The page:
The Genus Vibrio and Related Genera

Authored by: Seon Young Choi , Jongsik Chun , Rita R. Colwell

Practical Handbook of Microbiology

Print publication date:  June  2015
Online publication date:  June  2015

Print ISBN: 9781466587397
eBook ISBN: 9781466587403
Adobe ISBN:

10.1201/b17871-27

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Abstract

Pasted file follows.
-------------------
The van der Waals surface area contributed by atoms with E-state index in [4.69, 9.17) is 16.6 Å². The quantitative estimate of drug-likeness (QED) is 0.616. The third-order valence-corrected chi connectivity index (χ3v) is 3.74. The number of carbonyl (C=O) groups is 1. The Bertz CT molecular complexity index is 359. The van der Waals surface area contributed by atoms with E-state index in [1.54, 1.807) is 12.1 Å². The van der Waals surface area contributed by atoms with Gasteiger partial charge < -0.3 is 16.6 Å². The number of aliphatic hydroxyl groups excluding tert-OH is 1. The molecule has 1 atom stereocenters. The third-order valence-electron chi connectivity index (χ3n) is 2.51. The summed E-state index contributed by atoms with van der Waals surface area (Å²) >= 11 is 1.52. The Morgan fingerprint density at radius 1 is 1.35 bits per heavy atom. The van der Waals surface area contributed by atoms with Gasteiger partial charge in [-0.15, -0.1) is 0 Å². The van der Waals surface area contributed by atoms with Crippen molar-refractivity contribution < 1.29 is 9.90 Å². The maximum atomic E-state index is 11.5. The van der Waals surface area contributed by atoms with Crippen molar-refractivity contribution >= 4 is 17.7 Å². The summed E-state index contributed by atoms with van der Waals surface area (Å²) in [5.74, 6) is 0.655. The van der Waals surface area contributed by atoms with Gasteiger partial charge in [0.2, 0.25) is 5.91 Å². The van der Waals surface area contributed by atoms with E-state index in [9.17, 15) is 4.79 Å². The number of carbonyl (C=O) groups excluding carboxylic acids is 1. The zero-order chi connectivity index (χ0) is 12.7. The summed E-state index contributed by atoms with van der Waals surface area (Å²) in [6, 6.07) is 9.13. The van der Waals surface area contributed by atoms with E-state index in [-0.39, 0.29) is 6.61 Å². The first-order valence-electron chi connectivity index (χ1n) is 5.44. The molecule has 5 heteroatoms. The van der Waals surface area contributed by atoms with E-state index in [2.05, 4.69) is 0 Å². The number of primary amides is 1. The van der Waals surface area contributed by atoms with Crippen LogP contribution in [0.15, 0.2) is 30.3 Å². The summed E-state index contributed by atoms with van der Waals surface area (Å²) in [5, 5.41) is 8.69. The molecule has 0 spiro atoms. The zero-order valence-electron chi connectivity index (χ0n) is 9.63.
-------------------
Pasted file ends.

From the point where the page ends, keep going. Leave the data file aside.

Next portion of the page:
Vibrios are short curved or straight cells, single or united into spirals that grow well and rapidly on the surfaces of standard culture media and can be readily isolated from estuarine, marine, and fresh water samples. These heterotrophic organisms vary in their nutritional requirements; some occur as parasites and pathogens for animals and for man. The short curved, asporogenous, gram-negative rods that are members of the genus Vibrio are most commonly encountered in the estuarine, marine, or fresh water habitat. Distinguishing species of the genus Vibrio from other related genera can be presumptively accomplished by examining Gram stains of carefully prepared specimens, followed by electron microscopy to confirm morphology. In contrast, Spirillum isolates are frequently seen as rigid, helical cells with a single or several turns, motile by means of bipolar polytrichous flagella, whereas Vibrio species are short rods with a curved axis, motile by means of a single polar flagellum. However, Vibrio species may be short, straight rods (1.5–3.0 μm × 0.5 μm), or they may be S shaped or spiral shaped when individual cells are joined. Possession of two or more flagella in a polar tuft has also been demonstrated in Vibrio species, as have lateral flagella, notably Vibrio parahaemolyticus. Thus, to identify and classify vibrios, physiological and biochemical taxonomic tests are made. 1 Vibrio species are facultatively anaerobic, with both a respiratory (oxygen-utilizing) and a fermentative metabolism. Related genera may be aerobic or microaerophilic, with a strictly respiratory metabolism (oxygen is the terminal electron acceptor). Early on, Hylemon et al. 2 proposed a division of the genus Spirillum into three genera—Spirillum, Aquaspirillum, and Oceanospirillum; supported by the work of Carney et al., 3 results based on molecular genetic studies have seen the reduction of Spirillum spp. to single species, that is, Spirillum volutans, with other species moved to other genera. Vibrios require 1%–3% NaCl for growth and the salt requirement is absolute.

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